Whether you’re trying to conceive, newly pregnant, about to have a baby or already breastfeeding your newborn — there’s a myriad of issues that you may encounter throughout your journey. Don’t worry though, as mamas ourselves we know exactly what you’re going through and have popped all of our tried and true solutions into one blog post.
Common Pregnancy Problems and Solutions
1. Morning Sickness
One of the unexplained joys of pregnancy. Some say that morning sickness is nature’s way of letting you know you are pregnant and to avoid certain foods (and alcohol) that could cause additional harm, such as pate, cheese and alcohol. Try eating smaller amounts of food and more bland flavours that are not rich or oily.
2. Heartburn & Constipation
The growth of your baby means less room for your other organs. The amount of blood flow increases and the amount of fluid you need also increases. If these are lacking, then constipation is more likely to occur. Make sure you’re eating plenty of fibre and fruits, and drinking lots of water to combat the effects.
Pregnancy hormones also relax your ligaments and muscles, and these can slow down food in the digestive tract leading to constipation. At the other end, these hormones can relax the sphincter from your oesophagus to your stomach, which can allow the digestive acids to flow back up and cause heartburn.
To reduce this naturally instead of opting for an antacid, try eating your food more slowly and having sips of water between mouthfuls. Chew your food thoroughly and swallow small bites at a time. Another helpful hint is to remain upright for at least half an hour after eating.
3. Fatigue & Exhaustion
Hormonal changes, especially increased progesterone levels, combined with your body producing more blood to carry nutrients to your growing baby, can result in fatigue and making you feel sleepy. Your body is trying to make you slow down, your blood sugar levels, and blood pressure can also be also lower contributing to these factors.
Try taking a morning walk or get your body moving to increase energy levels naturally and avoid the 3pm crash by staying away from sugar, chocolate, lollies and soft drink. Coffee is a no-no but if you need one, try to have this before noon to ensure a good night’s sleep.
4. Swollen Hands, Feed & Ankles
During pregnancy your body holds more fluid, which can make your hands, feet, and ankles swell. Make sure you’re able to move around every few hours, or preferably more, drink plenty of water, avoid salty foods and wear compression socks for a few hours a day or while sedentary.
5. Leg Cramps
Added weight from your baby growing can add extra pressure to your muscles, blood vessels and nerves, which may result in leg cramps. If you continue to stay strong and active, maintain a healthy weight and avoid excess sugar and salts, leg cramps may be less apparent.
Dehydration is another cause of leg cramps so make sure you’re keeping your fluids up with herbal teas and water. Avoid caffeine in tea, coffee, and sodas as these can add to dehydration.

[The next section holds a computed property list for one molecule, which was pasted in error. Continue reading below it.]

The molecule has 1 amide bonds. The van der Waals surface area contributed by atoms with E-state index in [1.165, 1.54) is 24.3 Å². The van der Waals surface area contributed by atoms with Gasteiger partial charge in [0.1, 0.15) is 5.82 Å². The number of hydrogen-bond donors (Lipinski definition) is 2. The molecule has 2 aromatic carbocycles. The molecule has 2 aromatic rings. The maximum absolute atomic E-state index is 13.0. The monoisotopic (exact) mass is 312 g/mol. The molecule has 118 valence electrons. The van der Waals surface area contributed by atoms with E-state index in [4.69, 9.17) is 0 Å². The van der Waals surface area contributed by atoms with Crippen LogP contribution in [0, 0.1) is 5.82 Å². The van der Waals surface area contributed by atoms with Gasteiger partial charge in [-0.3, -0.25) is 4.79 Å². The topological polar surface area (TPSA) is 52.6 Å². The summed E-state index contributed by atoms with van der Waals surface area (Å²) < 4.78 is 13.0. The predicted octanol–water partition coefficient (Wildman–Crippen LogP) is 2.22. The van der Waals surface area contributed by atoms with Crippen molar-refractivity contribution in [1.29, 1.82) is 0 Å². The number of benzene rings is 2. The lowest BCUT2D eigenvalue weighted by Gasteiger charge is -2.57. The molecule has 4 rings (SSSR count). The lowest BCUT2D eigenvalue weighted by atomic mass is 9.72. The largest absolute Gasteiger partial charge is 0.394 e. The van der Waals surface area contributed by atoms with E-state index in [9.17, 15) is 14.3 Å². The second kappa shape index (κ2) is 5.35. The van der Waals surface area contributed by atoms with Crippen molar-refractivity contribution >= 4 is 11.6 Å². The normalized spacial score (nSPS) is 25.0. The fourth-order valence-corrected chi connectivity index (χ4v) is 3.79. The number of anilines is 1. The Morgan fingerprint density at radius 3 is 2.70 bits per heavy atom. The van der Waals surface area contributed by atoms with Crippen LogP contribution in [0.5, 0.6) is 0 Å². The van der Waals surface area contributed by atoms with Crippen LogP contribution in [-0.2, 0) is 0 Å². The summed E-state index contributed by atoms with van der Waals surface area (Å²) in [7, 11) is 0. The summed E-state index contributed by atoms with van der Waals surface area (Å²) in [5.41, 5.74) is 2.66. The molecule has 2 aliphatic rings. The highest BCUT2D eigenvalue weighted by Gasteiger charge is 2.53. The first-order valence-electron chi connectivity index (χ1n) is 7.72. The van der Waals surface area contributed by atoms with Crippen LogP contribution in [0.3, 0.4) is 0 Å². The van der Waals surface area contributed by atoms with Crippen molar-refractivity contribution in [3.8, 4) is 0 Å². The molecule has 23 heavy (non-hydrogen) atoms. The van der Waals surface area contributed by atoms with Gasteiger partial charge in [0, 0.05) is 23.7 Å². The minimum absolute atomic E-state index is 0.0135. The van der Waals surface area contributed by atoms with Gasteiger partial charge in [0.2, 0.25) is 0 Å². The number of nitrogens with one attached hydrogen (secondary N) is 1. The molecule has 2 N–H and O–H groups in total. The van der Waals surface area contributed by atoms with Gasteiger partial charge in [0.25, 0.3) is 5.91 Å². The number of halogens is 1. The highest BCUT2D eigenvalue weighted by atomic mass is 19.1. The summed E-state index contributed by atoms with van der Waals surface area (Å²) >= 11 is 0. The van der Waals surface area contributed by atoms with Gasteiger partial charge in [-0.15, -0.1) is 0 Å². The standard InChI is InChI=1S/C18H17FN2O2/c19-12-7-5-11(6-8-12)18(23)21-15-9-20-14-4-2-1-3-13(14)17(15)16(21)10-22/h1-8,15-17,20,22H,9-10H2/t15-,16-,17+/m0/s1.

6. Stretch Marks
Stretch marks occur when the dermis (middle layer of your skin) becomes stretched and broken in places while growing. If your skin has higher collagen content you’re less likely to get stretch marks, but it can also be a result of heredity. Incorporate collagen into your diet and ensure your skin is always supple with body oils and moisturisers. Moisturise from the inside out and make sure you’re never dehydrated.
7. Sore & Tender Breasts
The changes in hormones and the fact that your breasts are getting ready for breastfeeding as soon as you become pregnant, means an increase in blood flow, breast size and fat deposits. As a result they can be tender and sore, which is why it’s recommended that you wear a seamless bra that will be supportive and comfortable and not restrictive.
This can occur because your heart rate rises and more blood pumps through your body and your skin. This can in turn raise your metabolism which may increase your body temperature. Wear clothing that is breathable and comfortable, stay hydrated and try to sleep in a cooler room if possible.
9. Itchy Skin
Itchy skin is common in pregnancy and is thought to be caused from your skin stretching suddenly and being taut over your belly. Itchiness beyond the bump can be the result of the amount of certain chemicals increasing in your blood due to hormone changes.
To relieve the itch you can try cool baths and showers and wear breathable clothing. If you’re concerned about excessive itchiness, consult your healthcare practitioner as it could be a result of an underlying medical issue.
10. Blood Clots
Blood clots are more likely during pregnancy and birth as your body naturally clots more easily to lessen blood loss during labour and birth. Because of this, pregnant women may also experience less blood flow to the legs later in pregnancy due to the blood vessels being pressed around the pelvis from the baby growing.